Syrian solution demands truly inclusive compromise

Drawing by Niyaz Karim
Russia's ambassador to the UK, Alexander Yakovenko, argues that the impasse over any role President Bashar al-Assad plays in the future of his country must not be allowed to derail peace talks after three years of bloody fighting.

Upon Russia’s insistence, a truly inclusive multilateral process was launched in Vienna on Oct. 30 to help find a compromise solution to the Syrian crisis. Iran, a major player, took part for the first time, as well as China. All agreed to the U.S., Russia and the U.N. co-chairing the meeting.

Heated exchanges took place on the issue of President Bashar al-Assad’s future. As was the case three years ago, this could derail the entire process. But ultimately it was agreed to disagree on that issue. Lack of agreement on this subject resulted in three more years of bloody impasse. We should know better than that this time. All the more so that those are the differences between the outside players. Why not leave it to the Syrians to decide?

A joint statement was adopted by consensus. The middle ground agreed included such major principles of the outside world’s approach to the Syrian settlement as independence, territorial integrity and secular nature of the Syrian state; the preservation of state institutions, protection of the rights of all the Syrians irrespective of ethnicity and religion; humanitarian access and intensification of diplomatic efforts to put an end to the armed conflict.

The extremist approaches failed to win the support of the majority of the participants. The Geneva Communiqué of June 30 2012, backed by the U.N. Security Council, will serve as a basis for political process. It means the opposition and the government will have to agree on Syria’s future. Mutual agreement is key to any political settlement as opposed to a military solution and a solution that’s imposed from outside. As the examples of post-war Germany and Japan show, imposed solutions mean a military defeat, a long foreign occupation and a total commitment by major outside powers, including the provision of long-term economic and financial assistance. Short of that, a compromise looks the only viable option.

The second meeting in Vienna, held in the aftermath of the atrocities committed by terrorists in Paris, reflected in its statement a growing sense of unity in the face of this terrorist threat that went global. It is now agreed that the inter-Syrian talks will start under U.N. auspices by Jan. 1. The two parties will have to agree an inclusive mechanism of governance, a new constitution and elections. The latter will be prepared under UN control, including help for all the Syrians to take part.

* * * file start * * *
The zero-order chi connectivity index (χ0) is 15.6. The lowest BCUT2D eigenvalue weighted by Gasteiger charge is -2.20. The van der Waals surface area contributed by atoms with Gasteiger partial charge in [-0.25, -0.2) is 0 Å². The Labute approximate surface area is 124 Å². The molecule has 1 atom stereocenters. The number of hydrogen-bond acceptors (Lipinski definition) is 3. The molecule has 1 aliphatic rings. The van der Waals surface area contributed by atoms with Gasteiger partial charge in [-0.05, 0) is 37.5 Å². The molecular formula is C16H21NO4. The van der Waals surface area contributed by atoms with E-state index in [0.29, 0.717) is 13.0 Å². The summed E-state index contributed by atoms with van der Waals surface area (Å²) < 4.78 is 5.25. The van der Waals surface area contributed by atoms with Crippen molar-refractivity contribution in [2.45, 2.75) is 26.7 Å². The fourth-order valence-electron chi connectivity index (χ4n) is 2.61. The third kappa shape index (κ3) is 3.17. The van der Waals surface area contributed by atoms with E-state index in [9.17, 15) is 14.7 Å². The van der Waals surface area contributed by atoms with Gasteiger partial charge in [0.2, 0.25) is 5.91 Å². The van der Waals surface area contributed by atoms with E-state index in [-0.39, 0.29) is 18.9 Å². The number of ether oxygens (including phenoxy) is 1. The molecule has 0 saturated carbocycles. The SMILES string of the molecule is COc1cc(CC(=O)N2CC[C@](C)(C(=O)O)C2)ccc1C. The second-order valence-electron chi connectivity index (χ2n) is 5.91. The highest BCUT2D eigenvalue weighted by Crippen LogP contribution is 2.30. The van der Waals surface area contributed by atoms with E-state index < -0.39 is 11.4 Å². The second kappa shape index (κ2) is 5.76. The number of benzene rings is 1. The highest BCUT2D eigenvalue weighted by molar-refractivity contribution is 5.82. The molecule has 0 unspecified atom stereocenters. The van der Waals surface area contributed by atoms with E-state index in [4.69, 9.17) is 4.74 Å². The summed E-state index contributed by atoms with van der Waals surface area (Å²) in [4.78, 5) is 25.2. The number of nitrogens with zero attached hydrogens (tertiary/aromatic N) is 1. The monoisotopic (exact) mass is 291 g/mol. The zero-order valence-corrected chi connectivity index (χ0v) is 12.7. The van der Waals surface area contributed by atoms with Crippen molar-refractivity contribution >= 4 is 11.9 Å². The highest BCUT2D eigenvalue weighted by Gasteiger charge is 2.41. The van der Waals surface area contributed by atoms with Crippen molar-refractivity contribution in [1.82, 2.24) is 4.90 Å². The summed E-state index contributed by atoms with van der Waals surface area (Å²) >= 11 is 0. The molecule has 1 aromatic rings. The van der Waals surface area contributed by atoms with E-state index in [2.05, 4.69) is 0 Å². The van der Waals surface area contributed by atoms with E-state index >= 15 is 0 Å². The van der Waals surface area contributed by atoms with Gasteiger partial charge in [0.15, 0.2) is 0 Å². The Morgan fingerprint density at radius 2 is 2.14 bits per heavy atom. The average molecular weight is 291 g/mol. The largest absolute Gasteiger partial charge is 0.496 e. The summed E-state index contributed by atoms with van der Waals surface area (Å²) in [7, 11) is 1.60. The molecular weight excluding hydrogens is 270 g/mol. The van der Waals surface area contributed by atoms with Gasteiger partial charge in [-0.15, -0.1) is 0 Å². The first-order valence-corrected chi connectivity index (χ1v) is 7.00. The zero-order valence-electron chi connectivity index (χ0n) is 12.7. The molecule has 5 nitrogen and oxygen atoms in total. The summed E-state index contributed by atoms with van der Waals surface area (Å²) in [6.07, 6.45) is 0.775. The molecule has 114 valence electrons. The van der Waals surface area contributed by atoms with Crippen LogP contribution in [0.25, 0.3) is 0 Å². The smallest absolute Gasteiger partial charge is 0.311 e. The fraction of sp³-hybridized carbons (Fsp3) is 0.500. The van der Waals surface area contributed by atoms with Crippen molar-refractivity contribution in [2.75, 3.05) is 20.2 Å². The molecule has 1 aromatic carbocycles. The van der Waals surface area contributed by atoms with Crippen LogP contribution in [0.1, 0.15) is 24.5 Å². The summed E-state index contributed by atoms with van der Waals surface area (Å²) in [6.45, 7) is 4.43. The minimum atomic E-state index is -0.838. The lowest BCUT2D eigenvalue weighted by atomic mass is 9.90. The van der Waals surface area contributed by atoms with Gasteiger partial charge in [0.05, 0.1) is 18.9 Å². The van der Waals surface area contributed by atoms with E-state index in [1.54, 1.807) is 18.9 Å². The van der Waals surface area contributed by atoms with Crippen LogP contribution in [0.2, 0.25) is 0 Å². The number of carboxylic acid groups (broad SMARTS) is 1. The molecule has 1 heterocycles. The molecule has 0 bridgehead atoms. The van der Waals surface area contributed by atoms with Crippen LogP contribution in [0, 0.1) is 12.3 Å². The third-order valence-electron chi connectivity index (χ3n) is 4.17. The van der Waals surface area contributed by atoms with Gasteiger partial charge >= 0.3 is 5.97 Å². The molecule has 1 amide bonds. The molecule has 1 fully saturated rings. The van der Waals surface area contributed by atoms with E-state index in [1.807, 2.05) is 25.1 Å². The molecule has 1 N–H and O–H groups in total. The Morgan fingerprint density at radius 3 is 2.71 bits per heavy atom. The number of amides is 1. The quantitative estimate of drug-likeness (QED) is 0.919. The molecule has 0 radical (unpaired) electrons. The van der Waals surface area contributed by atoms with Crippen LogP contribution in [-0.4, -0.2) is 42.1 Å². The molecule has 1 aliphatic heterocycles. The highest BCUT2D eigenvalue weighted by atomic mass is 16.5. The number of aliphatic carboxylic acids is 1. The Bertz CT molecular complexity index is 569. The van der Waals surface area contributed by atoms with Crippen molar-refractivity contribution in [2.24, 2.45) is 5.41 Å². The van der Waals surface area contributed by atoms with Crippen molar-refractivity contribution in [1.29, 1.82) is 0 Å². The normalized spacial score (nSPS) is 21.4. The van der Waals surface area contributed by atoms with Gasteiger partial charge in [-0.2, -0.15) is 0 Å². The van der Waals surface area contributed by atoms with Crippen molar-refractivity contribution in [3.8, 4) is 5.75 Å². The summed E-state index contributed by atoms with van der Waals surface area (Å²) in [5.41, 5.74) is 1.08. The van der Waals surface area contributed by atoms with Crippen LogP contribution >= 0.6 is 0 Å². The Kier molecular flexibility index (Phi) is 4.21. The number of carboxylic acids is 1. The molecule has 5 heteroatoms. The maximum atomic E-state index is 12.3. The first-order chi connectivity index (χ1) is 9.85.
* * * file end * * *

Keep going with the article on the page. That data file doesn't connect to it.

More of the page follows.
It is envisaged that, with the launch of the political process, a ceasefire will come into force for all of the participants. The current military action will continue to suppress terrorists, who have tried to hijack the cause of the legitimate opposition. Terrorism is the single most important factor that has distorted the Syrian conflict from the beginning, when many had bet on a foreign intervention like that in Libya.

The past four years have provided enough experience for a sober and realistic assessment of the situation by all. This experience, paid for in blood and destruction, human misery on an immense scale and the proliferation of terrorism, should not have been in vain. Like in Egypt, it provided a glimpse of a future based on conquest rather than negotiated solution. After all, why not trust the wisdom of the silent majority who never outsourced their choice to people making their point with guns?

What is critical now is the compilation of the two lists of the opposition groups to make up a united delegation at the talks with the government and for the terrorist organisations to be proscribed by the U.N. Security Council. This is the only way to make something coherent out of the mess that the Syrian situation has degenerated into with all outside players acting at cross purposes.

It is for the Syrians to decide their future. The most the outside world can do is to come up with a clear-cut common position. That is the promise of the Vienna talks.

Alexander Yakovenko is Russian Ambassador to the United Kingdom. He was previously Deputy Minister of Foreign Affairs.

   
   
   

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